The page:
Women are making major strides in the military, rising to leadership positions and breaking boundaries like never before. But there's still a scary undercurrent of sexism and sexual assault, and it starts early, according to a new op-ed in the New York Times.
Ashley Anderson and Elizabeth Deutsch, two Yale Law School students and interns for the Veterans Legal Services Clinic, call out a culture of serious and ongoing misogyny at America's most respected military academies. Their article points out common incidents of harassment at places like West Point and the Air Force Academy, where male leaders have been known to force women students to chant things like "I wish that all the ladies were holes in the road and I was a dump truck. I'd fill 'em with my load."
But the mistreatment of women doesn't stop at verbal harassment—it's physical, too. And when a woman is sexually assaulted at a military academy, she has even less recourse than a notoriously underserved civilian college student.
"Part of the problem is that the military service academies are not subject to the laws that have helped students at civilian schools force their colleges to shape up," Anderson and Deutsch write of Title IX protections that apply to other institutions. Instead, female cadets who have been attacked at academies have to file complaints within the chain of command, and can't appeal a ruling after it's been made. Because of this, few victims report their assaults at all.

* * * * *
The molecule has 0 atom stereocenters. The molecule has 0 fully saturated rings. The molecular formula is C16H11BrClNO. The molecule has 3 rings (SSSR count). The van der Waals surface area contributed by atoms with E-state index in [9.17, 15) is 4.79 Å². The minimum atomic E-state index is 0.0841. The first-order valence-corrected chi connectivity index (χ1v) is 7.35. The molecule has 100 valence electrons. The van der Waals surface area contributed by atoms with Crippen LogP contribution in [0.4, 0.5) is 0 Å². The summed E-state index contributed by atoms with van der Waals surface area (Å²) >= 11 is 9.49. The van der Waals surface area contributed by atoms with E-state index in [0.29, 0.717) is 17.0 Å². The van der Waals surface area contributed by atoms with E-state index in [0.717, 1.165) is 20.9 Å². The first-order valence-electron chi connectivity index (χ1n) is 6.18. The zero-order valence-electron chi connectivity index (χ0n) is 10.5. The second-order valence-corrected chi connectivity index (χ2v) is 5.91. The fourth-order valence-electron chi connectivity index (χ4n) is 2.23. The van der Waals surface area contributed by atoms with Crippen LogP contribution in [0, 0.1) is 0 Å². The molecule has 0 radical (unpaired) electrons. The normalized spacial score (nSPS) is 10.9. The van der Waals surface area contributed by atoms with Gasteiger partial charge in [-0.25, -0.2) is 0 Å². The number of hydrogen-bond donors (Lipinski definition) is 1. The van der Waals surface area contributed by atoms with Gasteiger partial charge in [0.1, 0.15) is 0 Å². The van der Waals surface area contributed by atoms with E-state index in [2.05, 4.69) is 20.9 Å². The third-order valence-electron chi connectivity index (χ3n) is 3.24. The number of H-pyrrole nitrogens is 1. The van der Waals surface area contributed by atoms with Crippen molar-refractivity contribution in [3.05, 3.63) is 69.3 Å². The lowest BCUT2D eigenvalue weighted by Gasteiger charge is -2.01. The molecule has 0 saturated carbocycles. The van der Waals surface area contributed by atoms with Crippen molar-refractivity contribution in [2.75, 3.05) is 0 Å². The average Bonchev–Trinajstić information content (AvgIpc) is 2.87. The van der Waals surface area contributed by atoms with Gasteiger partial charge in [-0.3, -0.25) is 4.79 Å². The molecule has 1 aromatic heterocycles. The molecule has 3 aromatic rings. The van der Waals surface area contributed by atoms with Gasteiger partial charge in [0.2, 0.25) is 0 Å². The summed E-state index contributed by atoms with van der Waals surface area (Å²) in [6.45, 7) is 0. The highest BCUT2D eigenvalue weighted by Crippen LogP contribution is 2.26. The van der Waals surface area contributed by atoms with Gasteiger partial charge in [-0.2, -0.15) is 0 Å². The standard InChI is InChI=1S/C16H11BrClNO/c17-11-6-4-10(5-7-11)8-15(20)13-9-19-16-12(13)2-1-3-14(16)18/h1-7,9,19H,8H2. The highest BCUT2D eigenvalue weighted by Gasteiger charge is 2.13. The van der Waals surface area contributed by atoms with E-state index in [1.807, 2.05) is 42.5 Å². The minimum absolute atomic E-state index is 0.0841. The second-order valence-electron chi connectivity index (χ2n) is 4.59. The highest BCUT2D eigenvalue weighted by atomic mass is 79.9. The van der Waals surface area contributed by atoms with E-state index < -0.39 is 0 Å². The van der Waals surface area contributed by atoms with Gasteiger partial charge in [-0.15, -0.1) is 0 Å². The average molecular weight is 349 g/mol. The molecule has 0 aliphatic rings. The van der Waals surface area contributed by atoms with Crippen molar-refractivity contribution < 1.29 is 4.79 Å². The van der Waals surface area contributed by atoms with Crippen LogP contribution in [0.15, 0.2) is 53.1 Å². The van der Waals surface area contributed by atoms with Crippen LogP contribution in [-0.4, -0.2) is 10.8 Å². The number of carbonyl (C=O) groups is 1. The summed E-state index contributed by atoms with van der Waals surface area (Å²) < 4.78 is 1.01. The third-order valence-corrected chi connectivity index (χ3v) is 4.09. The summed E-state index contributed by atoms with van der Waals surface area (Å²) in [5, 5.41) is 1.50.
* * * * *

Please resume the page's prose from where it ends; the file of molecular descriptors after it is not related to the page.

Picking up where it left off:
It's a seriously scary way to live, especially for the brave women about to fight for our country. The writers call on President Obama to take action: "Female cadets and midshipmen volunteer to serve our country—the President should have their backs, too."
Megan Friedman is the former managing editor of the Newsroom at Hearst. She's worked at NBC and Time, and is a graduate of Northwestern's Medill School of Journalism.
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